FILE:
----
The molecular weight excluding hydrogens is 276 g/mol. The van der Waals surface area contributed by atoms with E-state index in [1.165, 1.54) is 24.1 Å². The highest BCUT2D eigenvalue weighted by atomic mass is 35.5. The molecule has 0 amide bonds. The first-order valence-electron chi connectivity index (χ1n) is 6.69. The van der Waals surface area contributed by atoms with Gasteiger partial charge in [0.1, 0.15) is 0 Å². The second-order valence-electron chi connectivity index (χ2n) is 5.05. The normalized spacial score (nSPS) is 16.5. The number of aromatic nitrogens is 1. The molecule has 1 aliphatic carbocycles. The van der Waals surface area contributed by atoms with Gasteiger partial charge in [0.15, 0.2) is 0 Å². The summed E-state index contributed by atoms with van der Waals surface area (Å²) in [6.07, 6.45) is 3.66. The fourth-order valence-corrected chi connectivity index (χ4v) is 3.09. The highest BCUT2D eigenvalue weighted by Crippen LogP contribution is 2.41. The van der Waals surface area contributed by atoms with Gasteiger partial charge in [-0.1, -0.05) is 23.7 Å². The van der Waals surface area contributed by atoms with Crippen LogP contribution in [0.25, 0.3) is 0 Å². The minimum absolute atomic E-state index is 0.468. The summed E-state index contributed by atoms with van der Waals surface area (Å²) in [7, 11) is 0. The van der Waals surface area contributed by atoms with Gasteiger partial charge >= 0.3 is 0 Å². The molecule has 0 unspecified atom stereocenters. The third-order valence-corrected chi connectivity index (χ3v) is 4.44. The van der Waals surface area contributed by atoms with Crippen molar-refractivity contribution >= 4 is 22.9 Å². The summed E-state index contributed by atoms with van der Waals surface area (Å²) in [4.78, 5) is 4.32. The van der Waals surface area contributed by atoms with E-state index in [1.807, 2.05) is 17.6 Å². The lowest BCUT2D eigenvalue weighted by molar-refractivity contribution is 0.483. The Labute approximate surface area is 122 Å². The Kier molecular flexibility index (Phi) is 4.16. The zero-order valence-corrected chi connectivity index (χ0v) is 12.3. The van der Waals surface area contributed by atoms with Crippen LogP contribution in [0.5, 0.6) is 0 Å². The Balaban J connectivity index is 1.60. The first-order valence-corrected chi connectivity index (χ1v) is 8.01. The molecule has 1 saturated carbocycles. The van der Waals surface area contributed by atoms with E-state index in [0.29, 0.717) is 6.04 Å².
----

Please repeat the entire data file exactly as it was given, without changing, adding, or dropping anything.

The molecular weight excluding hydrogens is 276 g/mol. The van der Waals surface area contributed by atoms with E-state index in [1.165, 1.54) is 24.1 Å². The highest BCUT2D eigenvalue weighted by atomic mass is 35.5. The molecule has 0 amide bonds. The first-order valence-electron chi connectivity index (χ1n) is 6.69. The van der Waals surface area contributed by atoms with Gasteiger partial charge in [0.1, 0.15) is 0 Å². The second-order valence-electron chi connectivity index (χ2n) is 5.05. The normalized spacial score (nSPS) is 16.5. The number of aromatic nitrogens is 1. The molecule has 1 aliphatic carbocycles. The van der Waals surface area contributed by atoms with Gasteiger partial charge in [0.15, 0.2) is 0 Å². The summed E-state index contributed by atoms with van der Waals surface area (Å²) in [6.07, 6.45) is 3.66. The fourth-order valence-corrected chi connectivity index (χ4v) is 3.09. The highest BCUT2D eigenvalue weighted by Crippen LogP contribution is 2.41. The van der Waals surface area contributed by atoms with Gasteiger partial charge in [-0.1, -0.05) is 23.7 Å². The van der Waals surface area contributed by atoms with Crippen LogP contribution in [0.25, 0.3) is 0 Å². The minimum absolute atomic E-state index is 0.468. The summed E-state index contributed by atoms with van der Waals surface area (Å²) in [7, 11) is 0. The van der Waals surface area contributed by atoms with Gasteiger partial charge >= 0.3 is 0 Å². The molecule has 0 unspecified atom stereocenters. The third-order valence-corrected chi connectivity index (χ3v) is 4.44. The van der Waals surface area contributed by atoms with Crippen molar-refractivity contribution >= 4 is 22.9 Å². The summed E-state index contributed by atoms with van der Waals surface area (Å²) in [4.78, 5) is 4.32. The van der Waals surface area contributed by atoms with E-state index in [1.807, 2.05) is 17.6 Å². The lowest BCUT2D eigenvalue weighted by molar-refractivity contribution is 0.483. The Labute approximate surface area is 122 Å². The Kier molecular flexibility index (Phi) is 4.16. The zero-order valence-corrected chi connectivity index (χ0v) is 12.3. The van der Waals surface area contributed by atoms with Crippen LogP contribution in [0.5, 0.6) is 0 Å². The Balaban J connectivity index is 1.60. The first-order valence-corrected chi connectivity index (χ1v) is 8.01. The molecule has 1 saturated carbocycles. The van der Waals surface area contributed by atoms with E-state index in [0.29, 0.717) is 6.04 Å².